Private jets are prohibited from Schiphol to make Amsterdam cleaner and quieter.

A number of initiatives have been put in place by Amsterdam Schiphol Airport's (AMS) governing business to lessen the environmental impact of the Netherlands airport. The Royal Schiphol Group, which controls Eindhoven Airport (EIN), Rotterdam The Hague Airport (RTM), Lelystad Airport (LEY), and AMS, has unveiled eight initiatives that would result in "quieter, cleaner, and better aviation." The most prominent restrictions include a nightly curfew, a ban on takeoffs and landings between the hours of 12:00 AM and 6:00 AM and between the hours of 12:00 AM and 5:00 AM, no additional runway, a ban on private jet flights, and a cap on flights by the "noisiest aircraft."


The Netherlands and the rest of the world are connected by Schiphol. The CEO of the Royal Schiphol Group, Ruud Sondag, said, "We want to keep doing it, but we have to do it better. The only option for the airport to move forward, according to Sondag, is "to become quieter and cleaner more quickly." The CEO added that although the business had been concentrating on expansion, "too little" attention had been paid to the effects of that growth. "We must be sustainable for our workers, the local environment, and the global environment," continued Sondag. I am aware that the decisions we make may have a big impact on the aviation sector, but they are necessary. This proves that we mean business, he said.

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The focus on lowering CO2 and noise emissions in accordance with the legally enforceable Paris Agreement, an international agreement on climate change, forms the basis of the adjustments. First, there will be 10,000 fewer flights per night due to the nighttime curfew, which forbids takeoffs between 12:00 AM and 6:00 AM and forbids landings at AMS between 12:00 AM and 5:00 AM. The Royal Schiphol Group also intends to cut back on the number of flights scheduled for early morning or late night takeoffs and landings.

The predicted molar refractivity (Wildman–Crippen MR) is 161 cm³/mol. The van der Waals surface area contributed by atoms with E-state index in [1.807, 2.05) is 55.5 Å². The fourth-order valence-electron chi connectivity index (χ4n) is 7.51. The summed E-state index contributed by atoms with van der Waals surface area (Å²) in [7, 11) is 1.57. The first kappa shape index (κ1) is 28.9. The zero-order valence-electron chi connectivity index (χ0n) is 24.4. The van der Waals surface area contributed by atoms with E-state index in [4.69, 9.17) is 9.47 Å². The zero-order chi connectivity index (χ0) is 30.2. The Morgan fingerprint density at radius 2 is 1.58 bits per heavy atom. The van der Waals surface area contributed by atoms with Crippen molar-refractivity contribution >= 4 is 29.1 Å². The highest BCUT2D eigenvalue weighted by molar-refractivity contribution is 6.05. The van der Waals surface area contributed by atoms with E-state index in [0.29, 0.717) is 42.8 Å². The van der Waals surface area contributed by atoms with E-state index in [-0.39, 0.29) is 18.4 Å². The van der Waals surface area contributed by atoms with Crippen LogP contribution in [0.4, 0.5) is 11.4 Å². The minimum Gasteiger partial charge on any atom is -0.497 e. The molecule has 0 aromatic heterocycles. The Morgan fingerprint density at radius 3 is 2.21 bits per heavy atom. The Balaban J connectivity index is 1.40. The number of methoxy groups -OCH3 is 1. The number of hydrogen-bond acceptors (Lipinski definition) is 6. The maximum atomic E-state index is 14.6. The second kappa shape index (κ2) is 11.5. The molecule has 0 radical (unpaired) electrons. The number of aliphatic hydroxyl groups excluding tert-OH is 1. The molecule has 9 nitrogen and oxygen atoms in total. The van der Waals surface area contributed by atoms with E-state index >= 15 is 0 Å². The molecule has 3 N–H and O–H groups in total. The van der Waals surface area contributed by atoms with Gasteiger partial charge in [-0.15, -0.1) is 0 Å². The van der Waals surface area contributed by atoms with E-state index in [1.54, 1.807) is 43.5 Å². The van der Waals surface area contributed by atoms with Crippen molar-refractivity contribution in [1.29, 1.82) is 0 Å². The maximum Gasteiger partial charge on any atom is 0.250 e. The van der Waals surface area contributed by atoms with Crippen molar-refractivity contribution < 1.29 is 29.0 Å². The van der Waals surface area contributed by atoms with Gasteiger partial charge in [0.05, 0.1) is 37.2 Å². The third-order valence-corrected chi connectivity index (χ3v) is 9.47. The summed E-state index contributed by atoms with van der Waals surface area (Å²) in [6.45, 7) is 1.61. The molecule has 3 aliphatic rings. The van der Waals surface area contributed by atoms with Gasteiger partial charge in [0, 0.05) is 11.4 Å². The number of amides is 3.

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Second, according to the Royal Schiphol Group, "We intend to take a harder approach regarding louder aircraft by gradually tightening current rules for aircraft that are allowed to take off from and land at Schiphol." The airport-owning corporation is also going after private planes and small business aviation, claiming that both of these industries produce "disproportionately high levels of noise disturbance and CO2 emissions per passenger (around 20 times more CO2 than a commercial flight)". The airport said that "adequate scheduled services are available to the most popular locations flown to by private planes," even though capacity will still be set aside for police and medical flights.

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